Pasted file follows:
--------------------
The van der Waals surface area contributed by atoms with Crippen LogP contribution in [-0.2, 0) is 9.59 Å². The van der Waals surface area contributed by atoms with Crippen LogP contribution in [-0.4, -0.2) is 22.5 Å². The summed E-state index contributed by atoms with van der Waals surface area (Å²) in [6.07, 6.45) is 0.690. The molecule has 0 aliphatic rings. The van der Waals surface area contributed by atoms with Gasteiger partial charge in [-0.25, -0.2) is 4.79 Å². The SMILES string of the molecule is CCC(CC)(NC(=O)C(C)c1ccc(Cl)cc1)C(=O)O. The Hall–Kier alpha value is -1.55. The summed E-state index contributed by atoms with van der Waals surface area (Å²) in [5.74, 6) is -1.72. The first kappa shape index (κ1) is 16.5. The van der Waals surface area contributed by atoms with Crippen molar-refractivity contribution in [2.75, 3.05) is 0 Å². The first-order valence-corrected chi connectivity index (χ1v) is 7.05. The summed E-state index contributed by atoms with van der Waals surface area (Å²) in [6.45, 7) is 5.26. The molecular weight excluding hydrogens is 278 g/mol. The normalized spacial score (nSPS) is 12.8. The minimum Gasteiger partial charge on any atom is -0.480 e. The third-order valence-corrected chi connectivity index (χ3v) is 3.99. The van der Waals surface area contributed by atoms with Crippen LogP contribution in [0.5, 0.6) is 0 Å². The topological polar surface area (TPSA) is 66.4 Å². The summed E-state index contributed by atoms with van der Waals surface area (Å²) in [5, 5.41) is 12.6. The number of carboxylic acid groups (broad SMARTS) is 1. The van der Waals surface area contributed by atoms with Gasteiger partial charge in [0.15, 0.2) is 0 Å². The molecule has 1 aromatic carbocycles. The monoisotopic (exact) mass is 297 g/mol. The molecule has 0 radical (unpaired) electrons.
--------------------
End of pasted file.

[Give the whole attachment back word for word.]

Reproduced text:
The van der Waals surface area contributed by atoms with Crippen LogP contribution in [-0.2, 0) is 9.59 Å². The van der Waals surface area contributed by atoms with Crippen LogP contribution in [-0.4, -0.2) is 22.5 Å². The summed E-state index contributed by atoms with van der Waals surface area (Å²) in [6.07, 6.45) is 0.690. The molecule has 0 aliphatic rings. The van der Waals surface area contributed by atoms with Gasteiger partial charge in [-0.25, -0.2) is 4.79 Å². The SMILES string of the molecule is CCC(CC)(NC(=O)C(C)c1ccc(Cl)cc1)C(=O)O. The Hall–Kier alpha value is -1.55. The summed E-state index contributed by atoms with van der Waals surface area (Å²) in [5.74, 6) is -1.72. The first kappa shape index (κ1) is 16.5. The van der Waals surface area contributed by atoms with Crippen molar-refractivity contribution in [2.75, 3.05) is 0 Å². The first-order valence-corrected chi connectivity index (χ1v) is 7.05. The summed E-state index contributed by atoms with van der Waals surface area (Å²) in [6.45, 7) is 5.26. The molecular weight excluding hydrogens is 278 g/mol. The normalized spacial score (nSPS) is 12.8. The minimum Gasteiger partial charge on any atom is -0.480 e. The third-order valence-corrected chi connectivity index (χ3v) is 3.99. The van der Waals surface area contributed by atoms with Crippen LogP contribution in [0.5, 0.6) is 0 Å². The topological polar surface area (TPSA) is 66.4 Å². The summed E-state index contributed by atoms with van der Waals surface area (Å²) in [5, 5.41) is 12.6. The number of carboxylic acid groups (broad SMARTS) is 1. The van der Waals surface area contributed by atoms with Gasteiger partial charge in [0.15, 0.2) is 0 Å². The molecule has 1 aromatic carbocycles. The monoisotopic (exact) mass is 297 g/mol. The molecule has 0 radical (unpaired) electrons.